How is the political class responding to a Donald Trump budget blueprint that utterly fails to cut spending even while including many dramatic regulatory-state cuts that Congress will never, ever approve? With about as much sober perspective as you would expect:
Reading through the Trump budget, I feel as the Romans must have felt in 456 AD as the barbarians conquered and ushered in the dark ages.
— Nicholas Kristof (@NickKristof) March 16, 2017
Here is a helpful reminder for that side of your universe busy losing their shit: During this woefully misgoverned 21st century of ours, with its sluggish economic growth and serially disastrous wars, panics, bailouts, and stimuli, combined U.S. federal, state, and local government expenditures have zoomed from around $3.2 trillion in fiscal year 2000 ($4.5 trillion in today's dollars) to north of $7 trillion this year, according to Christopher Chantrill's useful aggregator USGovernmentSpending.com. During that time the U.S. population has grown from an estimated 281 million to 324 million, so even after adjusting for inflation, government spending has grown more than three times as fast as Census numbers.
And yet here is the type of headline we will be reading all season long: "Trump's plan to dismember government." That, from CNN on Tuesday, was no mere headline hyperbole—here's the opening section from senior enterprise reporter Stephen Collinson:
President Donald Trump plans to dismember government one dollar at a time.
His first budget—expected to be unveiled later this week—will mark Trump's most significant attempt yet to remold national life and the relationship between federal and state power.
It would codify an assault on regulatory regimes over the environment, business and education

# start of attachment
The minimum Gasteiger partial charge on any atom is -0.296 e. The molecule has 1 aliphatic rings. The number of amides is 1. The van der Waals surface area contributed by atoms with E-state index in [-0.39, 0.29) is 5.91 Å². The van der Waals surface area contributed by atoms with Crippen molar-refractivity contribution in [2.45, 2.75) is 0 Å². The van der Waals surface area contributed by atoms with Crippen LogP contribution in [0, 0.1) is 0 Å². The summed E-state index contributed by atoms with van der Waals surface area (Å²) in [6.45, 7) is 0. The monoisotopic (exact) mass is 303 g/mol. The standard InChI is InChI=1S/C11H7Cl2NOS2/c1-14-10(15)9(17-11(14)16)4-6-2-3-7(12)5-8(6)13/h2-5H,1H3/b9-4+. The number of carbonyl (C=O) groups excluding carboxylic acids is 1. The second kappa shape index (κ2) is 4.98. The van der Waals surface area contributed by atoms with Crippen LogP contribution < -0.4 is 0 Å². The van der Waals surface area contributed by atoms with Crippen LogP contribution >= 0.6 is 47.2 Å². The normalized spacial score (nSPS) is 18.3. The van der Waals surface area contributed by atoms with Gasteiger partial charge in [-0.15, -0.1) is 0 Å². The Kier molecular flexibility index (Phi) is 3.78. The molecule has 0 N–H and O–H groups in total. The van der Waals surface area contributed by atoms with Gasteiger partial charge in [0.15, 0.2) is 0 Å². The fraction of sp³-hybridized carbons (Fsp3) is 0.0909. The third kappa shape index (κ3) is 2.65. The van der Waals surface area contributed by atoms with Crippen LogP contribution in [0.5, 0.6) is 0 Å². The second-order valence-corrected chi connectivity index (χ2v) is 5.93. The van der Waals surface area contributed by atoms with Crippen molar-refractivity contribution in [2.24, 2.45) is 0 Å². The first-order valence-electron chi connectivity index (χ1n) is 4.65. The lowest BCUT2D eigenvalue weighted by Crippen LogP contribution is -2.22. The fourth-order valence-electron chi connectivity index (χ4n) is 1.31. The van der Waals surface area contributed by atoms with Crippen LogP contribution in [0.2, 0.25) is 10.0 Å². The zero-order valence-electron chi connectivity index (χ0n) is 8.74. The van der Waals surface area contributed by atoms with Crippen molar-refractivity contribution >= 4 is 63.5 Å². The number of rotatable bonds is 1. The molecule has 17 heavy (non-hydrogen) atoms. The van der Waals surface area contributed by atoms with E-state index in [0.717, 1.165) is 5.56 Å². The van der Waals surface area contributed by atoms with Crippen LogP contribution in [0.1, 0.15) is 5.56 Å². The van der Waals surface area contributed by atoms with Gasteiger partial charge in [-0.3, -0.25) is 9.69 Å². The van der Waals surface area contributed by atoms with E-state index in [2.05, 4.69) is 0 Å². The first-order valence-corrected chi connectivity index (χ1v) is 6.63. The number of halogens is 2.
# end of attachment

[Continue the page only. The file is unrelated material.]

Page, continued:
Italics mine, for future death-metal band names.
Here are three iron rules of political-class reactions to any whiff of budget cuts: 1) Every previous budget ratchet will be ignored, yet taken as the minimum acceptable baseline. 2) If even 1 percent of a to-be-reduced bloc of spending can be described as keeping granny from starving to death, that will be precisely how the whole bag of money is characterized. 3) It will all be about the president, even though the president writes no budgets.
This will be this century's third sustained round of media histrionics about the supposedly "annihilating" effects of "savage budget cuts." The first concerned the zombie-apocalypse of unsupervised skating and threatened (though never quite delivered) mass teacher-firings during the 2009-2010 state budget crisis. (Which was routinely blamed on brutal austerity instead of the massive spending run-up just before the financial bubble burst in 2008.) The second, in 2012-13, warned of the poisoned meat, reduced travel perks, and a generation's worth of lost science (no, really) resulting from the totally modest and all-too-temporary budget sequestration.
After those two near-death events it's a wonder that we still know how to breathe.
Trump's military boost will almost certainly be approved. His 25 percent cut to the Environmental Protection Agency almost certainly will not. He's a historically unpopular president currently risking what political capital he has on a deeply (and rightfully) unpopular Obamacare reboot; you think that the congresscritters who are currently fleeing constituent townhalls like rats from an ice floe are prepping themselves to face down the next few months' of "Congress Rapes the Environment to Please the Rich" headlines?
The net result, in an era when Congress doesn't even make budgets anymore and both parties are in thrall to debt denialists, is that the federal government during Trump's first year in office is likely to spend and borrow even more than he's proposing today. That is the real scandal, if one unlikely to break through the purple-faced rage of media hyperventilation.